The success of machine learning algorithms depends on data representation, as different representations can either reveal or obscure explanatory factors in the data (Bengio, Courville, and Vincent 2013). Although domain-specific knowledge may help manual feature engineering, learning automated generic representations has been shown to be especially helpful in downstream tasks.
A large body of literature tackling learning representations for ancient languages has focused on Latin. Bjerva and Praet (2015, 2016) used word2vec (Mikolov et al. 2013) to investigate the relationships between persons and themes of interest emerging in the works of the 6th century CE scholar Cassiodorus. Based on the extracted representations, they analyzed the text embedding associations between Cassiodorus, Liberius, Symmachus, and Boethius, and a selection of abstract concepts such as “liberty,” “antiquity,” “modern,” “Greekness,” “Romanness,” and “Gothness.” In 2019, Sprugnoli, Passarotti, and Moretti (2019) compared word2vec embeddings with fastText word embeddings (Grave et al. 2018) by using cosine similarity to fetch similar lemmas. FastText’s skip-gram embeddings exhibited a higher success rate in the task.
Bamman and Burns (2020) trained a BERT model on Latin corpora (Perseus, PROIEL, Index Thomisticus Treebank) and used the learned embeddings for word sense disambiguation and to identify words occurring in similar context, for POS tagging and language modeling. Finally, Burns et al. (2021) assembled a new benchmark and dataset for Latin synonym detection based on Valerius Flaccus’ “Argonautica.” The authors compared different implementations of BERT, word2vec, and fastText embeddings: Using a newly lemmatized Latin corpus, they showed that their embeddings could enhance intertextual search.
The work of Svärd et al. (2018) used word2vec embeddings and Pointwise Mutual Information to find collocations and associations between words in Akkadian. The model was trained on transliterated and lemmatized Akkadian cuneiform texts from the Oracc dataset. More recently, Karajgikar, Al-Khulaidy, and Berea (2021) used word2vec embeddings for Linear A glyphs, as part of an extended analysis of the Minoan writing system, which is yet to be deciphered.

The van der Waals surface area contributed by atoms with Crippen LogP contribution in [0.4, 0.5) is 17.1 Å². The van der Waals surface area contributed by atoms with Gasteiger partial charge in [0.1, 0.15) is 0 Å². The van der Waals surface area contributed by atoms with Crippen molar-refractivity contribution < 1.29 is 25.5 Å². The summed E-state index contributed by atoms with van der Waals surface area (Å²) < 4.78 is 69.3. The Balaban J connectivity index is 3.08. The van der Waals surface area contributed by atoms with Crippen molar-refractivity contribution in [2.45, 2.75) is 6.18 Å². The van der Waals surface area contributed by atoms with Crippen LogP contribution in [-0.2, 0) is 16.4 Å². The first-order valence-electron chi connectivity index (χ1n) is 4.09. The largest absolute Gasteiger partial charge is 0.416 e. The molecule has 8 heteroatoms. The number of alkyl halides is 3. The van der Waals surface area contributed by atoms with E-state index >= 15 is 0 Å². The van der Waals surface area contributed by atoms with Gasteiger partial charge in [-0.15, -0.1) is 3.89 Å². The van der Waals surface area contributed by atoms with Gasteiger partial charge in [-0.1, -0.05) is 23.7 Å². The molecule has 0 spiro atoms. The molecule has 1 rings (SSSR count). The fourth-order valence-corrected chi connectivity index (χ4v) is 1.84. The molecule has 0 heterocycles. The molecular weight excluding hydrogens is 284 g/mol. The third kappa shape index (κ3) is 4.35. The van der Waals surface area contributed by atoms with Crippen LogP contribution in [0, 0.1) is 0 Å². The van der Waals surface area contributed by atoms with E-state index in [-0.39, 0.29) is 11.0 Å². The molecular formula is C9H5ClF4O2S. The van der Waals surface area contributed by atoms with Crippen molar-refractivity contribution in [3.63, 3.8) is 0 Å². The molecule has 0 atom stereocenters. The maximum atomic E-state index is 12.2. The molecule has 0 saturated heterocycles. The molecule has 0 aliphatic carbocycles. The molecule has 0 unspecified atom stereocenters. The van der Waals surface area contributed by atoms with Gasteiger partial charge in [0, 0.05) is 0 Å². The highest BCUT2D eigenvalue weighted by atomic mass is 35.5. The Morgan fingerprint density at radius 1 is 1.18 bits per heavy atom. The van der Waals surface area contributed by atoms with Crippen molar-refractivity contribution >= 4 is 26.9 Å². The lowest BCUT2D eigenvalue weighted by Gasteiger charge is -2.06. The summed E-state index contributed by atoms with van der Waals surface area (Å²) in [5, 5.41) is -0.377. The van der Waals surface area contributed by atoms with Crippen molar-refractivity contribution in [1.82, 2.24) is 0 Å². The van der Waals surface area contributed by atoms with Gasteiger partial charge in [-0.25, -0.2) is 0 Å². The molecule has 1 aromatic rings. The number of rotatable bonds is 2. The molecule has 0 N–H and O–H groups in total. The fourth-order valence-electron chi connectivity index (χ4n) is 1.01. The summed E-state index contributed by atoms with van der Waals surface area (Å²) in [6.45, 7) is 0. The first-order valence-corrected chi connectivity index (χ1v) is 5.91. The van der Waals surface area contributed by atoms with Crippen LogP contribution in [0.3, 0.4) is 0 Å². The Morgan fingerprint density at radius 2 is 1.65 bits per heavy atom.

6.2 Word Segmentation and Boundary Detection
Tokenization, the process of locating word or character boundaries in a text, and sentence segmentation, the task of identifying sentence boundaries, can aid the automation of linguistic analysis of an ancient text (Palmer 2000). However, the ambiguities and varieties in human languages and writing systems (e.g., logographic such as cuneiform and classical Chinese vs. logosyllabic such as ancient Japanese) must be taken into account.
In 2010, Huang, Sun, and Chen (2010) presented a CRF model for segmenting classical Chinese texts into sentences and clauses. The model used n-gram features, word class, and phonetic information. Similarly, Wang et al. (2016) introduced an RNN for the same task in ancient Chinese. The performance was comparable to that of traditional CRF-based models, and the authors improved the model’s effectiveness by introducing a length-based penalty term. A bidirectional RNN model was presented by Hellwig (2016) for Sanskrit sentence boundary detection, using a combination of morphological and lexical features as inputs. The model clearly outperformed the CRF baseline, but its accuracy was insufficient for real-world segmentation without human supervision. Li et al. (2018a) were the first to introduce a capsule-based model for word segmentation, which had high accuracy on a dataset of ancient Chinese medicine books developed by the authors. More recently, Zhang et al. (2021) presented a bidirectional RNN with attention and a CRF for identifying the boundaries of historical figures’ first names. To generate training labels, the authors matched personal names from the ancient Chinese corpus of “Song History” with a dictionary of historical names.